Friday, June 13, 2014


Drawings & Story: J. Scott Campbell | Story & Script: Andy Hartnell
Inks: Alex Garner, Richard Friend, Sandra Hope, Scott Williams, Tom McWeeney, Tim Townsend, Art Thibert | Colors: Guy Major, Justin Ponsor, Ben Dimagmaliw, Joe Chiodo, Martin Jimenez, David Baron
Lettering: Richard Starkings & Comicraft's Dave Lanphear and Wes Abbott
Editor: Scott Dunbier | Danger Girl Created By J. Scott Campbell & Andy Hartnell

The DANGER GIRL PREVIEW, an eight-page teaser for the regular series, was released with a cover date of December, 1997. It was my first year of college. The series' final issue, #7, was dated February, 2001. My senior year. I distinctly remember being flabbergasted whenever a new issue showed up in my pull box at the local comic book shop back then. DANGER GIRL was my first real foray into something outside the realms of Marvel and DC, as I had passed on the Image Exodus of the early nineties. And it's not an exaggeration to declare that DANGER GIRL soured me on venturing beyond that safe zone provided by the Big Two. I found the series entertaining and the artwork fantastic, but the delays made it impossible for me to remember what happened between issues. And I value entertainment produced on a timely schedule more than work delayed for any reason, be it laziness or the desire for perfection.

So my DANGER GIRL comics sat, stored away and unread, for years. I eventually dug them out one day and read them in one sitting, to find that the story is surprisingly coherent. Campbell and Hartnell must have had their arc worked out from the start, because when read in succession, without months-long delays between issues, everything holds together.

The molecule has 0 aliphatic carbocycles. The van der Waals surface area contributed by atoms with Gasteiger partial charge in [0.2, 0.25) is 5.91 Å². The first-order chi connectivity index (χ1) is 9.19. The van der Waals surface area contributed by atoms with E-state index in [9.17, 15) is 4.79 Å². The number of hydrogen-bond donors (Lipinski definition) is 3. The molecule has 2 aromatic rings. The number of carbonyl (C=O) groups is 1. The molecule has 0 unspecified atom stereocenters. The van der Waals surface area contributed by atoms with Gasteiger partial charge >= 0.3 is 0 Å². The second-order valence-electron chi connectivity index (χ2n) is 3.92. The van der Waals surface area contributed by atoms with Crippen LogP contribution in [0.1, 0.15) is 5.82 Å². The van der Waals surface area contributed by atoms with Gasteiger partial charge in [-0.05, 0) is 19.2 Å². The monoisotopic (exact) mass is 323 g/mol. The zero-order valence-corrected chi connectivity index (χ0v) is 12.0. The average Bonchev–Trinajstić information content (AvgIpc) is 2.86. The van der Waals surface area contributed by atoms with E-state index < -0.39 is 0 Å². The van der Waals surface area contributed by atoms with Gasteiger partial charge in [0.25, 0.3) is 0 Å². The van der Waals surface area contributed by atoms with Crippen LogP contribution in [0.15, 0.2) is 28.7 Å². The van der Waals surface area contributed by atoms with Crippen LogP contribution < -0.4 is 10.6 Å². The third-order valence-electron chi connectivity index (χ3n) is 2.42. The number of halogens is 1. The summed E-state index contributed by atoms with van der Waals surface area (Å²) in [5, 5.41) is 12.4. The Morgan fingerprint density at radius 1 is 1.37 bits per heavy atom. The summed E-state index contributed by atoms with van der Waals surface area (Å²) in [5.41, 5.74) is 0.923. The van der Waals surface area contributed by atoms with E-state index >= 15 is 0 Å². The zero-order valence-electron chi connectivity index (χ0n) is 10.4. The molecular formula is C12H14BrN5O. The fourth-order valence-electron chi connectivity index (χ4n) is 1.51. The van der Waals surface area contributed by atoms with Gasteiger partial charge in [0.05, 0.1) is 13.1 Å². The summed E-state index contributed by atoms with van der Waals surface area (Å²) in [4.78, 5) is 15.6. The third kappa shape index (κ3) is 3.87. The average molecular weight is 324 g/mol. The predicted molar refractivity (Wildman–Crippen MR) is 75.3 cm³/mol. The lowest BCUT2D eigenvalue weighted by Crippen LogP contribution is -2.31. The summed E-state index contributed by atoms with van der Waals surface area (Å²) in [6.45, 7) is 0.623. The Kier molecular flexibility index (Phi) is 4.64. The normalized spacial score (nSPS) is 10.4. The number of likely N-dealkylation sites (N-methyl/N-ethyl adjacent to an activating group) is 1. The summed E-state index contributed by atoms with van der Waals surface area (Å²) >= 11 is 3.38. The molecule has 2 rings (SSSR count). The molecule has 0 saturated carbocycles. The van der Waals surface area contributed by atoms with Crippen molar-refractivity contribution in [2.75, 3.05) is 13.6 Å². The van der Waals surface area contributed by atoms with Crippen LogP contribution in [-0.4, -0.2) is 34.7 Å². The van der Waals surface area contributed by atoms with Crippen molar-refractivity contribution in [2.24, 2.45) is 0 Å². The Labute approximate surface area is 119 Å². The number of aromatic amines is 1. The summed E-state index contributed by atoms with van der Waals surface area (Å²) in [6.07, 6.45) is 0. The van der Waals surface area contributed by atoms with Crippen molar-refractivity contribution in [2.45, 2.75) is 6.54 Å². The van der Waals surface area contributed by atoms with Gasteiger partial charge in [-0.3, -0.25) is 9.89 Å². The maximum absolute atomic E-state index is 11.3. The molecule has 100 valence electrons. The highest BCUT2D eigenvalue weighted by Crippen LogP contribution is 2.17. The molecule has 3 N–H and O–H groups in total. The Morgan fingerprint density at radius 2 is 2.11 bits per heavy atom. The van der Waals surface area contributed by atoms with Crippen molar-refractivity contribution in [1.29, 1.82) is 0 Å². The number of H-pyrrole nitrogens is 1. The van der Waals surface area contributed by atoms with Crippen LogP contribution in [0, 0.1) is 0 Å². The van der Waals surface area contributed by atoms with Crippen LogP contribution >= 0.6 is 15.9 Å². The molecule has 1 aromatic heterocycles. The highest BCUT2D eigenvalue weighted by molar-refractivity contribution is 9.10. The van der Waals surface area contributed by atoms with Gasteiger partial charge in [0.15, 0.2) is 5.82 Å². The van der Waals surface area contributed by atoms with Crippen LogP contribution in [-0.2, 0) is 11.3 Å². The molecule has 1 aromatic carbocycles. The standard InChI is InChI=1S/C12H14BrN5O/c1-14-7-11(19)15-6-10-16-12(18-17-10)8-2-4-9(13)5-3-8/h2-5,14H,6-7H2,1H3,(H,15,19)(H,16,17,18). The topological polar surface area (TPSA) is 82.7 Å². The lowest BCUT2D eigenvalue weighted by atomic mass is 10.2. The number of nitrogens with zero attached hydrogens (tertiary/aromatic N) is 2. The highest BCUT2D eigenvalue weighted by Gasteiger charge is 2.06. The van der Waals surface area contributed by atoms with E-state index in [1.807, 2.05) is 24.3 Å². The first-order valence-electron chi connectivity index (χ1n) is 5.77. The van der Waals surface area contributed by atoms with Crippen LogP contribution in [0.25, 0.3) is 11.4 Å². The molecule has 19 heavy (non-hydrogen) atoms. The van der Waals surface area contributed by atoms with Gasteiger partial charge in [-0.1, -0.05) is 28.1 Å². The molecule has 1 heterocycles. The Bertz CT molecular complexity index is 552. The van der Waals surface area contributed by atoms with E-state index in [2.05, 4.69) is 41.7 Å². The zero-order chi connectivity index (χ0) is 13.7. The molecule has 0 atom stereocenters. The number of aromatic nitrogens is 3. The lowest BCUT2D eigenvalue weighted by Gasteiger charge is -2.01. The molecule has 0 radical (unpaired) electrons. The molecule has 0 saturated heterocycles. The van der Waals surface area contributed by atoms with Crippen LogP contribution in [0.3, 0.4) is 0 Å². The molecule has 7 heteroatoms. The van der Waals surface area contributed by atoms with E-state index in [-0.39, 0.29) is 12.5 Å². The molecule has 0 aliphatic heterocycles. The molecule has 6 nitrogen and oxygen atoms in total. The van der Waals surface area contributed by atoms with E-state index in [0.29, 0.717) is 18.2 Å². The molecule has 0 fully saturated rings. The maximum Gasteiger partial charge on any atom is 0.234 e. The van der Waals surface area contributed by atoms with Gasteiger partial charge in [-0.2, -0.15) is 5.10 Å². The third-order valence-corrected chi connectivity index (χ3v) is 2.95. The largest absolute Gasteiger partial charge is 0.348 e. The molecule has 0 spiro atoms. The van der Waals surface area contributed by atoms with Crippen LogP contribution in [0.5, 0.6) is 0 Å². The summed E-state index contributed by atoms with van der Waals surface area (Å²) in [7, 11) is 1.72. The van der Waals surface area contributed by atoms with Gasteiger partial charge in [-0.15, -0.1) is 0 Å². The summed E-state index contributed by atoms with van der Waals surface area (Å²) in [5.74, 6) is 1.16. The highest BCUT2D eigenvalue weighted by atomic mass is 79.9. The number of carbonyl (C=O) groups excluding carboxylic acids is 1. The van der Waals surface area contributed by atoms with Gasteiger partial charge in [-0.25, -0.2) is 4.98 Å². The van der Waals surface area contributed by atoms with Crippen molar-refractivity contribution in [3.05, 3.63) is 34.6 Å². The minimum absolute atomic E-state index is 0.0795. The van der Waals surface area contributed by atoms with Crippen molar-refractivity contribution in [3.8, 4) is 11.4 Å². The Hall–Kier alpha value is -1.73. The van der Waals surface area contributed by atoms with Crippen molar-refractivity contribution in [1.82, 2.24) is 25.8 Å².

But the thing that really surprised me upon re-reading is that the story isn't just coherent -- it's also pretty good!

Since that first re-reading, maybe eight or so years ago, I've gone back and read this inaugural series three or four more times, and "upgraded" my copy from the original comics to the ULTIMATE EDITION hardcover released by IDW in 2010. Campbell's spectacular artwork really pops on the book's larger pages, and while I won't say the finished product is worth the long delays that plagued its original schedule, I will admit that, when taken as a whole, it's a fun, action-packed romp.

I've referred to DANGER GIRL previously as the equivalent of a summer popcorn movie on the printed comic book page, and that's certainly true. Campbell and Hartnell borrow (or outright lift) liberally from the Indiana Jones movies and the Bond films, as well as other perennial favorites like G.I. JOE. But their swipes aren't done out of laziness or a lack of creativity. DANGER GIRL is a loving homage to those films and series that its creators grew up with, and because of the genuine affection for that source material, the series succeeds where lesser imitators may have failed.

Our story begins en media res with the series' point-of-view character, Abbey Chase -- an international adventurer -- on a quest for a Mayan artifact. Cornered by her rival, Donavin Conrad, Abbey makes a daring escape from Costa Rica with the unexpected aid of the Danger Girls -- a group of highly proficient young women in the employ of an ex MI6 agent named Deuce. Among the team are Sydney Savage, an Australian bullwhip expert in a skintight catsuit, Natalia Kassle, an ex-Soviet agent armed with an array of knives, and "Silicon" Valerie, a British computer whiz. Deuce, an over-muscled caricature of Sean Connery circa THE MEDICINE MAN (ponytail and all), has recruited all of the girls to help him keep peace in this post Cold War world.

The series' primary antagonists are the members of the Hammer Empire, a "Fourth Reich" type organization populated by a collection of eccentric characters based heavily upon Bond villains and members of Cobra, from G.I. JOE, as well as -- to a lesser extent -- the Nazi cult from HELLBOY. At the story's start, Deuce recruits Abbey to translate the symbols on a shield the Hammer is after. She joins the Danger Girls and, after a failed attempt to procure the shield in France, works with the team's CIA contact, Johnny Barracuda, to infiltrate a Hammer party in Switzerland and finally steal it. The story continues its globe-trotting from there, moving to England, the deep sea, and a brief stop in Monaco before proceeding on to a final confrontation at Hammer Island in an area of the ocean called "The Devil's Triad".